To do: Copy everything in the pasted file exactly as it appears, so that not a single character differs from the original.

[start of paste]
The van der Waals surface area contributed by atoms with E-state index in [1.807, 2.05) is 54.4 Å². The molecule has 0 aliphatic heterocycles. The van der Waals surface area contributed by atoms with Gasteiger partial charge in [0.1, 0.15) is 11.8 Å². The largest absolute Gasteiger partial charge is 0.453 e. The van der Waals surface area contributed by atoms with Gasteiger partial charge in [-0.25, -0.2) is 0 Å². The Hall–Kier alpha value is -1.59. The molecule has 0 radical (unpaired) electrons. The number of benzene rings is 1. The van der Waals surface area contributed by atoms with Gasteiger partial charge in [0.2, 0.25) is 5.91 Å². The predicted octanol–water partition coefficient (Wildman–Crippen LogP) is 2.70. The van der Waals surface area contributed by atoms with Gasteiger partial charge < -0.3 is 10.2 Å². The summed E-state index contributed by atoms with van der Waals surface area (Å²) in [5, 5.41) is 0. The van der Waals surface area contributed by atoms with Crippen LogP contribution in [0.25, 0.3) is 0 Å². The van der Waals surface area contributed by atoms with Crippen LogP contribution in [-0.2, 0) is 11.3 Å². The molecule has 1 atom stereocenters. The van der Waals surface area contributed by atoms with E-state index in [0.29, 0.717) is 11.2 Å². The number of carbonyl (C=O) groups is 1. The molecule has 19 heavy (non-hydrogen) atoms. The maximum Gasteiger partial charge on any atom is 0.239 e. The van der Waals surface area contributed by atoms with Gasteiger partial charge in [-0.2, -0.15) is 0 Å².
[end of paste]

The van der Waals surface area contributed by atoms with E-state index in [1.807, 2.05) is 54.4 Å². The molecule has 0 aliphatic heterocycles. The van der Waals surface area contributed by atoms with Gasteiger partial charge in [0.1, 0.15) is 11.8 Å². The largest absolute Gasteiger partial charge is 0.453 e. The van der Waals surface area contributed by atoms with Gasteiger partial charge in [-0.25, -0.2) is 0 Å². The Hall–Kier alpha value is -1.59. The molecule has 0 radical (unpaired) electrons. The number of benzene rings is 1. The van der Waals surface area contributed by atoms with Gasteiger partial charge in [0.2, 0.25) is 5.91 Å². The predicted octanol–water partition coefficient (Wildman–Crippen LogP) is 2.70. The van der Waals surface area contributed by atoms with Gasteiger partial charge < -0.3 is 10.2 Å². The summed E-state index contributed by atoms with van der Waals surface area (Å²) in [5, 5.41) is 0. The van der Waals surface area contributed by atoms with Crippen LogP contribution in [0.25, 0.3) is 0 Å². The van der Waals surface area contributed by atoms with Crippen LogP contribution in [-0.2, 0) is 11.3 Å². The molecule has 1 atom stereocenters. The van der Waals surface area contributed by atoms with E-state index in [0.29, 0.717) is 11.2 Å². The number of carbonyl (C=O) groups is 1. The molecule has 19 heavy (non-hydrogen) atoms. The maximum Gasteiger partial charge on any atom is 0.239 e. The van der Waals surface area contributed by atoms with Gasteiger partial charge in [-0.2, -0.15) is 0 Å².